The main objective of this question is to find the **amplitude** of the **oscillating block** when t**he total energy gets doubled**.This question uses the concept of **simple harmonic motion** and the **total mechanical energy** of simple harmonic motion. The **t****otal mechanical energy** of the simple harmonic motion is equal to the **sum of total kinetic energy** and the **sum of total potential energy**.

## Expert Answer

We are **given** with:

The **amplitude of oscillating block** $= 20 \space cm$.

We have to **find the amplitude** of the **oscillating block** when the **total energy gets doubled**.

We **know** that:

\[E \space = \space K \space + \space U\]

\[\frac{1}{2}kA^2 \space = \space \frac{1}{2}mv^2 \space + \space \frac{1}{2}kx^2\]

**Mathematically,** the **total mechanical energy** is represented as:

\[E \space = \space \frac{1}{2}kA^2\]

\[E \space = \space \sqrt \frac{2E}{k} \]

**Then**:

\[A \space = \space \sqrt E\]

\[\frac{A_1}{A_2} \space = \space \frac{\sqrt E}{\sqrt 2E} \]

\[\frac{A_1}{A_2} \space = \space \frac{1}{\sqrt 2} \]

\[A_2 \space = \space \sqrt2 (20)\]

\[A_2 \space = \space 28.28 \space cm\]

## Numerical Answer

The **amplitude of the oscillating block** will be $28.28 \space cm$ when the total energy gets **doubled**.

## Example

Oscillating blocks have an amplitude of $40 \space cm$, $60 \space cm$, and $80 \space cm$. Find the amplitude of the oscillating block when the total energy gets doubled.

We are **given**:

The **amplitude of oscillating** block $= 40 \space cm$.

We have to **find** the amplitude of the **oscillating block** when the** total energy** gets **doubled**.

We **know** that:

\[E \space = \space K \space + \space U\]

\[\frac{1}{2}kA^2 \space = \space \frac{1}{2}mv^2 \space + \space \frac{1}{2}kx^2\]

**Mathematically,** the total mechanical energy is represented as:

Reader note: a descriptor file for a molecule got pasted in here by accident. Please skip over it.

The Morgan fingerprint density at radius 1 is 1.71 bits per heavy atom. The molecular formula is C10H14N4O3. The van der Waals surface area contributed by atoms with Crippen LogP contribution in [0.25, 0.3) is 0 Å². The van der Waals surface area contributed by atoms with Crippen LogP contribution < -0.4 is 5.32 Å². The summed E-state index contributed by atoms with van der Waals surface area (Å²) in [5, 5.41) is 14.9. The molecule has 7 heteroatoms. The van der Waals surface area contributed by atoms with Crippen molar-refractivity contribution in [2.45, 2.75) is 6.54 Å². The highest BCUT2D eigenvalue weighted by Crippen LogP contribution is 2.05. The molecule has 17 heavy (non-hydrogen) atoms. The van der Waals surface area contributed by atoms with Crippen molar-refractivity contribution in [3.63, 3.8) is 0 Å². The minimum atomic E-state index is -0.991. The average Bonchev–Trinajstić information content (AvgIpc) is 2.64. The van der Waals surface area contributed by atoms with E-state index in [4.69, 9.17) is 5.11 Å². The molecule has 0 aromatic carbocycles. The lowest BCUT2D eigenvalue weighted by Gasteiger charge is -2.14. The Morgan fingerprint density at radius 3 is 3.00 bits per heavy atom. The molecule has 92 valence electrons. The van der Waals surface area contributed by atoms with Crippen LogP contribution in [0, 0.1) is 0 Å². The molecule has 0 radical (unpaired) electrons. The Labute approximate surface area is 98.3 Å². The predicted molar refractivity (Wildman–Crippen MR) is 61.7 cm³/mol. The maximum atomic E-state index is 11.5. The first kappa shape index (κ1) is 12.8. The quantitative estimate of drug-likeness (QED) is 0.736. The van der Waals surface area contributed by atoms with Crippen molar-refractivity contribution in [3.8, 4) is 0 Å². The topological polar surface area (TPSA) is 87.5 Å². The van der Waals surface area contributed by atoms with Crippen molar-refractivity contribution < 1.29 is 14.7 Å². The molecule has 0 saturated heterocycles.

\[E \space = \space \frac{1}{2}kA^2\]

\[E \space = \space \sqrt \frac{2E}{k} \]

**Then**:

\[A \space = \space \sqrt E\]

\[\frac{A_1}{A_2} \space = \space \frac{\sqrt E}{\sqrt 2E} \]

\[\frac{A_1}{A_2} \space = \space \frac{1}{\sqrt 2} \]

\[A_2 \space = \space \sqrt2 (40)\]

\[A_2 \space = \space 56.56 \space cm\]

Now **solving** for $60 \space cm$ amplitude.

We are **given**:

The amplitude of oscillating block $= 60 \space cm$.

We have to find the **amplitude** of the oscillating block when the **total energy** gets doubled.

We **know** that:

\[E \space = \space K \space + \space U\]

\[\frac{1}{2}kA^2 \space = \space \frac{1}{2}mv^2 \space + \space \frac{1}{2}kx^2\]

**Mathematically,** the total **mechanical energy** is represented as:

\[E \space = \space \frac{1}{2}kA^2\]

\[E \space = \space \sqrt \frac{2E}{k} \]

**Then**:

\[A \space = \space \sqrt E\]

\[\frac{A_1}{A_2} \space = \space \frac{\sqrt E}{\sqrt 2E} \]

\[\frac{A_1}{A_2} \space = \space \frac{1}{\sqrt 2} \]

\[A_2 \space = \space \sqrt2 (60)\]

\[A_2 \space = \space 84.85 \space cm\]

Now **solving** for $80 \space cm$ amplitude.

We are **given**:

The **amplitude of oscillating** block $= 80 \space cm$.

\[E \space = \space K \space + \space U\]

\[\frac{1}{2}kA^2 \space = \space \frac{1}{2}mv^2 \space + \space \frac{1}{2}kx^2\]

\[E \space = \space \frac{1}{2}kA^2\]

\[E \space = \space \sqrt \frac{2E}{k} \]

\[A \space = \space \sqrt E\]

\[\frac{A_1}{A_2} \space = \space \frac{\sqrt E}{\sqrt 2E} \]

\[\frac{A_1}{A_2} \space = \space \frac{1}{\sqrt 2} \]

\[A_2 \space = \space \sqrt2 (80)\]

\[A_2 \space = \space 113.137 \space cm\]